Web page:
BLTC Press Titles

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Alice's Adventures in Wonderland

Lewis Carroll

Darby O'Gill and the Little People

Hermenie Templeton Kavanagh

The Characters of Theophrastus


The Secret Doctrine, Volume I Cosmogenesis

H. P. Blavatsky

A memoir of the Reverend Sydney Smith

by Sydney Smith



Sydney Smith's Life: he who opens this book under the expectation of reading in it curious adventures, important transactions, or public events, had better close the volume, for none of these things will he find therein.

Nothing can be more thoroughly private and eventless than the narrative I am about to give; yet I feel myself, and I have reason to believe there are many who will feel with me, that this Life is not therefore uninteresting or unimportant: for, though circumstances over which my father had no control forbade his taking that active share in the affairs of his country, for which his talents and his character so eminently fitted him, yet neither circumstances nor power could suppress these talents, or subdue and enfeeble that character; and I believe I may assert, without danger of contradiction, that by them, and the use he has made of them, he has earned for himself a place amongst the great men of his time and country.

Such being the case, however, his talents, and the employment of them, are alone before the world. This is but half the picture; and these very talents, and the use he has made of them, make me believe that few who have known so much do not wish to know more.

The mode of life, the heart, the habits, the thoughts and feelings, the conversation, the home, the occupations of such a man,—all, in short, which can give life and reality to the picture,—are as yet wanting; and it is to endeavour to supply this want that I have ventured to undertake this task.

It is always more difficult to write the life of a private than of a public man. There are many things likewise which make that of my father a peculiarly difficult one to delineate; and I should shrink from the task I have undertaken, from the fear of not doing it justice, had not death made such fearful havoc amongst his early contemporaries, and those best fitted to do justice to his memory; and age, business, or health, placed insuperable obstacles in the way of all those abler pens which both my mother and I had once hoped might undertake it.

I therefore, from these causes, and in accordance with my mother's most earnest desire, repeated in her will, that some record of his virtues should be written, venture to give to the public these recollections of my father, which I had previously been collecting for some years solely for myself and my children, together with numerous contributions from various friends.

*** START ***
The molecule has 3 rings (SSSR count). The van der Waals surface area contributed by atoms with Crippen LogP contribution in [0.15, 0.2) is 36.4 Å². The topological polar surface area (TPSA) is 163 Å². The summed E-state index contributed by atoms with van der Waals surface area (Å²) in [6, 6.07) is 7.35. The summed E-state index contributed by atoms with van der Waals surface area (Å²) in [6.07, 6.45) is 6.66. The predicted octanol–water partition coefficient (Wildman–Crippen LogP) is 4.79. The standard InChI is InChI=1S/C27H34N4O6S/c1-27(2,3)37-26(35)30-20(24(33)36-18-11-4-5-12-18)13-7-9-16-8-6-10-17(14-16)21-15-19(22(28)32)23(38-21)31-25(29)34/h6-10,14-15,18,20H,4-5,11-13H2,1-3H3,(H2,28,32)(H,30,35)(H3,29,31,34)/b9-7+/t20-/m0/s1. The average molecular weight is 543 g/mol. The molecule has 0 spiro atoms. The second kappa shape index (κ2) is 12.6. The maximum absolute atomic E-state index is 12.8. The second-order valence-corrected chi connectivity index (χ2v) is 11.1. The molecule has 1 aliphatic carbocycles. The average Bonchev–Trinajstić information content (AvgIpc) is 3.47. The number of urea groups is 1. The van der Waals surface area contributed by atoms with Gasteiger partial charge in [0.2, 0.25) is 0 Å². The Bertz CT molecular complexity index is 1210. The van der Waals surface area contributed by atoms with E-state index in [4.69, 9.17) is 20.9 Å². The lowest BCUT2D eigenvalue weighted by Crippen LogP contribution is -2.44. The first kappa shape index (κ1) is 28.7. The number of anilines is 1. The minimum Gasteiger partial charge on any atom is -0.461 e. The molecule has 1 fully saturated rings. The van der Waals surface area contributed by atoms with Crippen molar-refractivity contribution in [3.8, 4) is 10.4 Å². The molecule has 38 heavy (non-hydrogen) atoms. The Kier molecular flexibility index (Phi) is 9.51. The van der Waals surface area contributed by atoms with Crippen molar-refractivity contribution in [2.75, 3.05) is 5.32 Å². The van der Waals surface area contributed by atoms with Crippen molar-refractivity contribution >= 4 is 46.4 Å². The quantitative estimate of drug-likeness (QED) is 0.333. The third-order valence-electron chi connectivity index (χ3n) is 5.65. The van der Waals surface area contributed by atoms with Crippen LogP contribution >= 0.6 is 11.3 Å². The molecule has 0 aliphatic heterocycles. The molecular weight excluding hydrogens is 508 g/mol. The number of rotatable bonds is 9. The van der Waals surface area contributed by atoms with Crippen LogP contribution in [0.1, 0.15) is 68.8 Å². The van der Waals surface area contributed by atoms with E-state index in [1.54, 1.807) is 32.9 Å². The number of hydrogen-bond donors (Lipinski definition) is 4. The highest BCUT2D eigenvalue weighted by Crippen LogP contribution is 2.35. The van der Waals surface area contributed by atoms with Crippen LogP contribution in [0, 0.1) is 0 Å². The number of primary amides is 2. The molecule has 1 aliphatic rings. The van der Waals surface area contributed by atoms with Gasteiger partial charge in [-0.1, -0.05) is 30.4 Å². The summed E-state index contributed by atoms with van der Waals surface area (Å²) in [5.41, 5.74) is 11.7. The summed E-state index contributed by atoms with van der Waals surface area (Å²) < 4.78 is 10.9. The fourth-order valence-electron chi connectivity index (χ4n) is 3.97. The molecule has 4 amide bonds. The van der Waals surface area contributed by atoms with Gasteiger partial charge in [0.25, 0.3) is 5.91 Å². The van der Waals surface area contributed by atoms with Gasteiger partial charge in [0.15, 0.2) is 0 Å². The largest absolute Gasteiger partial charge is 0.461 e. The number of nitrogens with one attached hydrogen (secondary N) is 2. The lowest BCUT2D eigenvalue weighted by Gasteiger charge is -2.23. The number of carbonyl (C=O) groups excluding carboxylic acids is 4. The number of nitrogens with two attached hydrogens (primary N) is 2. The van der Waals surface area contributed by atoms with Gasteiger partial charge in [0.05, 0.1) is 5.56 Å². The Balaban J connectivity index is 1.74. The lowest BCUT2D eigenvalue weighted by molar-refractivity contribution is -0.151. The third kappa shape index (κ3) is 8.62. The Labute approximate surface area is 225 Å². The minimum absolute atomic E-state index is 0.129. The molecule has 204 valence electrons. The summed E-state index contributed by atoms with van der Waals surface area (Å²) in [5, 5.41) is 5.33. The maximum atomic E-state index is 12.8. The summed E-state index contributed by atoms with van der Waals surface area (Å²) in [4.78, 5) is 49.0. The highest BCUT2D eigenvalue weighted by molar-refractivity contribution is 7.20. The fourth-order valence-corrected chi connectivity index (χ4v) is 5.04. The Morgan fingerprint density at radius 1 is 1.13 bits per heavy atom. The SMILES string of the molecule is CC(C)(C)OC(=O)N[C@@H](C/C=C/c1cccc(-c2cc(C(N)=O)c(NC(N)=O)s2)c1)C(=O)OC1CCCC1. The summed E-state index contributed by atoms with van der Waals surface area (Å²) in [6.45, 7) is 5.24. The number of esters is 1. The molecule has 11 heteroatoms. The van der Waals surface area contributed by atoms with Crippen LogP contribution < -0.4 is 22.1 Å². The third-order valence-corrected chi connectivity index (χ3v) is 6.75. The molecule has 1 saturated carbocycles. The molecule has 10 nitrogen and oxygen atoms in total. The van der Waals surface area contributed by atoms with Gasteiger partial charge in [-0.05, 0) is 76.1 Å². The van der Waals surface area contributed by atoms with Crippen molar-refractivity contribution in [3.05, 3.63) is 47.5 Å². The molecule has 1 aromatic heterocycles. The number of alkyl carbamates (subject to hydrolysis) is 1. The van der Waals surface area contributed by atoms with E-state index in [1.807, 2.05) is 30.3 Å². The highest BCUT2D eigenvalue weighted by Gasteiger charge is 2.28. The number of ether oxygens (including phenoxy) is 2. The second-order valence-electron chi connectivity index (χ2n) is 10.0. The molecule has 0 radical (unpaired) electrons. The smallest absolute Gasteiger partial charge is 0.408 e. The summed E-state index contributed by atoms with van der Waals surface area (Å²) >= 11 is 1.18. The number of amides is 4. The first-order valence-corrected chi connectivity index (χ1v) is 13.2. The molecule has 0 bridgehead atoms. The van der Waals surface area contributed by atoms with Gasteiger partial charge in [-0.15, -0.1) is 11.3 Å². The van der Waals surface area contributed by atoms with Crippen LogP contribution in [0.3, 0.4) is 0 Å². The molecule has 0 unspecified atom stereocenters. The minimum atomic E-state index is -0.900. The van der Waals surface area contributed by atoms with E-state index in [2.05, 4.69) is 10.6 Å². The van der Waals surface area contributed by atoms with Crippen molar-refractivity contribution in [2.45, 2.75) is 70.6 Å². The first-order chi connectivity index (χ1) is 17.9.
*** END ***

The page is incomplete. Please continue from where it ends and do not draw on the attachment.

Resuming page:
With these materials, illustrating the selection of his letters, which my friend Mrs. Austin has kindly undertaken to edit, I trust to lay before the public such a record of my father's character, as a son, a clergyman, a father, a husband, and a friend, as may be deemed by them not unworthy of the reputation he has already acquired for talent and honesty by his writings.

If I succeed, I shall have accomplished the object I have most at heart. If I fail, I trust that with many my motive will be some excuse; and that they will attribute it to the inability and inexperience of his advocate, and not to the weakness of the cause.

In giving these annals of my father's life, the object has been, as much as possible, to make him speak for himself, even where (as in some few instances) a portion of them have already appeared before the public; as these extracts serve to weave together the rest of the narrative, and are of course far better than anything I could put in their place.

The points which can alone justify the publication of these recollections and letters are, that they shall neither hurt the living, injure the dead, nor impair the reputation of their author. These objects we have endeavoured most strenuously to keep in view. There is little in the whole work that could give pain, even if every particular were understood. Most of the persons alluded to have been long since dead, and the allusions forgotten. Yet, should there be, in either the letters or the narrative, any anecdote accidentally preserved which may meet the eye of those who, from intimacy with him, or from having been present at the scene described, could lift the veil that has been purposely thrown over it, let me here entreat them, if they loved my father in life, and honour his memory in death, never, by their explanations, to make the pen of Sydney Smith do in death what it never did in life,—inflict undeserved pain on any human being.

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